Results from a number of studies concerned with the cost and benefits of applying advanced composite materials to commercial turbofan engines are summarized. For each application area the optimistic and pessimistic benefit projections were averaged to arrive at a projected yearly percentage fuel savings for a commercial fleet of advanced technology transport aircraft. Engine components included in the summary are the fan section which includes fan blades, fan frame/case, and the blade containment ring; the nacelle; and the high pressure turbine blades and vanes. The projected fuel savings resulting from the application of composites are 1.85 percent for the fan section, 1.75 percent for the nacelle, and 2.35 percent for the high pressure turbine.

  5. High strain rate and high temperature behaviour of metallic materials for jet engine turbine containment

    NASA Astrophysics Data System (ADS)

    Gálvez, F.; Cendón, D.; Enfedaque, A.; Sánchez-Gálvez, V.

    2006-08-01

    This work presents a study on the mechanical characterisation of the materials involved in air jet engine turbines. The final objective is to analyse the phenomenon of a turbine blade off failure, to verify the requirements of the case containment. The materials in the turbine are under high temperatures, ranging from 400circC to 800circC and when the fail of the blade occurs if impacts against the case, reaching strain rates up to 103 s - 1. To obtain the behaviour of the materials, testing at high strain rate and high temperature at one time is necessary. The experimental set-up used was a split Hopkinson pressure bar, with a high temperature furnace adapted. The bars used on the device were high strength nickel alloys with a cooling system to decrease the temperature of the measurement devices. The effect of wave dispersion due to the temperature gradient has been also studied to correct the measurements if necessary. The material tested has been the FV535 stainless steel used on the case. The full stress-strain curves at different temperatures and at strain rates up to 103 s-1 have been obtained. The experimental results show a marked influence of the strain rate and the temperature that cannot be neglected. The Johnson-Cook material model has been used to fit the results of the material tests.

  6. Engineering serendipity: High-throughput discovery of materials that resist bacterial attachment☆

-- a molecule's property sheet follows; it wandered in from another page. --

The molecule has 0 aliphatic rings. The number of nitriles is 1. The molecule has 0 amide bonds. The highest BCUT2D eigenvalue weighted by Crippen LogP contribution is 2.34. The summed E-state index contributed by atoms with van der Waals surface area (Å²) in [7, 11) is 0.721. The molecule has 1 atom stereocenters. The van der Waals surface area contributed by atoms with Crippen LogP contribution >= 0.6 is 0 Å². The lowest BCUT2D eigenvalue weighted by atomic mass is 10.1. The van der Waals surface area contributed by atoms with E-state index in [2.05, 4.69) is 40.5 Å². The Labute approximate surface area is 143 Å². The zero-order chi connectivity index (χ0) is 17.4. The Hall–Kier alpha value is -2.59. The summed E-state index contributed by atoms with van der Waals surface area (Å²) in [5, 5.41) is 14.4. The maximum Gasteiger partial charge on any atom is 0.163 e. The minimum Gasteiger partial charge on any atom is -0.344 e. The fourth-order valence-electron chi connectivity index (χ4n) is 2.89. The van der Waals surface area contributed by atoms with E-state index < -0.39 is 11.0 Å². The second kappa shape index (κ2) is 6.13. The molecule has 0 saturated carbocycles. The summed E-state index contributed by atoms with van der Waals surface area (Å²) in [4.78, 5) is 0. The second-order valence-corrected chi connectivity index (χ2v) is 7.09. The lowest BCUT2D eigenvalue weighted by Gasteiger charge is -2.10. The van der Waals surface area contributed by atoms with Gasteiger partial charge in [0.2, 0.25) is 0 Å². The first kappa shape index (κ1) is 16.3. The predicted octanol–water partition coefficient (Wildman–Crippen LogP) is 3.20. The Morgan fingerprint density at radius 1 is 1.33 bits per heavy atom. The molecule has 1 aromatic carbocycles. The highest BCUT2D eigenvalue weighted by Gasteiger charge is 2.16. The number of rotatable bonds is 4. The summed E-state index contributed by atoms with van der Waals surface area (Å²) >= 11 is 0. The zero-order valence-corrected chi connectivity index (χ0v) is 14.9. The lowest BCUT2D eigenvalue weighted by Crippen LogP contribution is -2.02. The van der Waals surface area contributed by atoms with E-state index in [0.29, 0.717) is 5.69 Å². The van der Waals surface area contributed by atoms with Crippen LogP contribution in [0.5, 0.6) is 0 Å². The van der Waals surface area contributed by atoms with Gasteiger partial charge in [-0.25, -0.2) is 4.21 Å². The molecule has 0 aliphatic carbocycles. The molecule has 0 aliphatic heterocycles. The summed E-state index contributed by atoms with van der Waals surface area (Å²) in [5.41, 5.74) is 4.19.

PubMed Central

    Magennis, E.P.; Hook, A.L.; Davies, M.C.; Alexander, C.; Williams, P.; Alexander, M.R.

    2016-01-01

    Controlling the colonisation of materials by microorganisms is important in a wide range of industries and clinical settings. To date, the underlying mechanisms that govern the interactions of bacteria with material surfaces remain poorly understood, limiting the ab initio design and engineering of biomaterials to control bacterial attachment. Combinatorial approaches involving high-throughput screening have emerged as key tools for identifying materials to control bacterial attachment. The hundreds of different materials assessed using these methods can be carried out with the aid of computational modelling. This approach can develop an understanding of the rules used to predict bacterial attachment to surfaces of non-toxic synthetic materials. Here we outline our view on the state of this field and the challenges and opportunities in this area for the coming years. Statement of significance This opinion article on high throughput screening methods reflects one aspect of how the field of biomaterials research has developed and progressed. The piece takes the reader through key developments in biomaterials discovery, particularly focusing on need to reduce bacterial colonisation of surfaces. Such bacterial resistant surfaces are increasingly required in this age of antibiotic resistance. The influence and origin of high-throughput methods are discussed with insights into the future of biomaterials development where computational methods may drive materials development into new fertile areas of discovery. New biomaterials will exhibit responsiveness to adapt to the biological environment and promote better integration and reduced rejection or infection. PMID:26577984

  7. Mechanical Engineering Department Technical Review

    SciTech Connect

    Carr, R.B.; Denney, R.M.

    1981-07-01

    The Mechanical Engineering Department Technical Review is published to inform readers of various technical activities within the Department, promote exchange of ideas, and give credit to personnel who are achieving the results. The report is presented in two parts: technical achievements and publication abstracts. The first is divided into seven sections, each of which reports on an engineering division and its specific activities related to nuclear tests, nuclear explosives, weapons, energy systems, engineering sciences, magnetic fusion, and materials fabrication.